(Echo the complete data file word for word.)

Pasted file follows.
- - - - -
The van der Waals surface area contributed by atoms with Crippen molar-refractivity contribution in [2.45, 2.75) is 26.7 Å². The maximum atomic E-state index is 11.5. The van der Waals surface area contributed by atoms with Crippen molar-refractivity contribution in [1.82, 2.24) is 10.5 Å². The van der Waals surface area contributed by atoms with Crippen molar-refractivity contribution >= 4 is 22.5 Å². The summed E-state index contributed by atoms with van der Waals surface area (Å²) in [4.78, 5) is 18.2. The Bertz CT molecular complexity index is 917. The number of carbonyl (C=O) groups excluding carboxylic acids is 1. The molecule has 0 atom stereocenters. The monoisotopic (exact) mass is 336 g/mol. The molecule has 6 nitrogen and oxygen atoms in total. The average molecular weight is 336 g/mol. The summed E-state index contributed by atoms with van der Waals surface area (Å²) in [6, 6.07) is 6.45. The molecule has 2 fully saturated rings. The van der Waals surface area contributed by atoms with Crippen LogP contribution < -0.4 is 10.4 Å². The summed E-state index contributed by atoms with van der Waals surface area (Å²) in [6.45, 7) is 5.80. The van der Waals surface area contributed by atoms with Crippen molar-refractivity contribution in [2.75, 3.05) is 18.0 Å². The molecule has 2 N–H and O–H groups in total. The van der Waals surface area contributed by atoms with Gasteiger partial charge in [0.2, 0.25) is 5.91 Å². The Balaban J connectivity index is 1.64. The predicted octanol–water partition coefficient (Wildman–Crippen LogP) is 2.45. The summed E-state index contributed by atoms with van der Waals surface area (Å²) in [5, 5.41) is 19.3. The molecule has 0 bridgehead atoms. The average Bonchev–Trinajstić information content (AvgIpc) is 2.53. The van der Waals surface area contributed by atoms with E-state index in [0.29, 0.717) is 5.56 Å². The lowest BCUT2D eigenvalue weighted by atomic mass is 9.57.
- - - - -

The van der Waals surface area contributed by atoms with Crippen molar-refractivity contribution in [2.45, 2.75) is 26.7 Å². The maximum atomic E-state index is 11.5. The van der Waals surface area contributed by atoms with Crippen molar-refractivity contribution in [1.82, 2.24) is 10.5 Å². The van der Waals surface area contributed by atoms with Crippen molar-refractivity contribution >= 4 is 22.5 Å². The summed E-state index contributed by atoms with van der Waals surface area (Å²) in [4.78, 5) is 18.2. The Bertz CT molecular complexity index is 917. The number of carbonyl (C=O) groups excluding carboxylic acids is 1. The molecule has 0 atom stereocenters. The monoisotopic (exact) mass is 336 g/mol. The molecule has 6 nitrogen and oxygen atoms in total. The average molecular weight is 336 g/mol. The summed E-state index contributed by atoms with van der Waals surface area (Å²) in [6, 6.07) is 6.45. The molecule has 2 fully saturated rings. The van der Waals surface area contributed by atoms with Crippen LogP contribution < -0.4 is 10.4 Å². The summed E-state index contributed by atoms with van der Waals surface area (Å²) in [6.45, 7) is 5.80. The van der Waals surface area contributed by atoms with Crippen molar-refractivity contribution in [2.75, 3.05) is 18.0 Å². The molecule has 2 N–H and O–H groups in total. The van der Waals surface area contributed by atoms with Gasteiger partial charge in [0.2, 0.25) is 5.91 Å². The Balaban J connectivity index is 1.64. The predicted octanol–water partition coefficient (Wildman–Crippen LogP) is 2.45. The summed E-state index contributed by atoms with van der Waals surface area (Å²) in [5, 5.41) is 19.3. The molecule has 0 bridgehead atoms. The average Bonchev–Trinajstić information content (AvgIpc) is 2.53. The van der Waals surface area contributed by atoms with E-state index in [0.29, 0.717) is 5.56 Å². The lowest BCUT2D eigenvalue weighted by atomic mass is 9.57.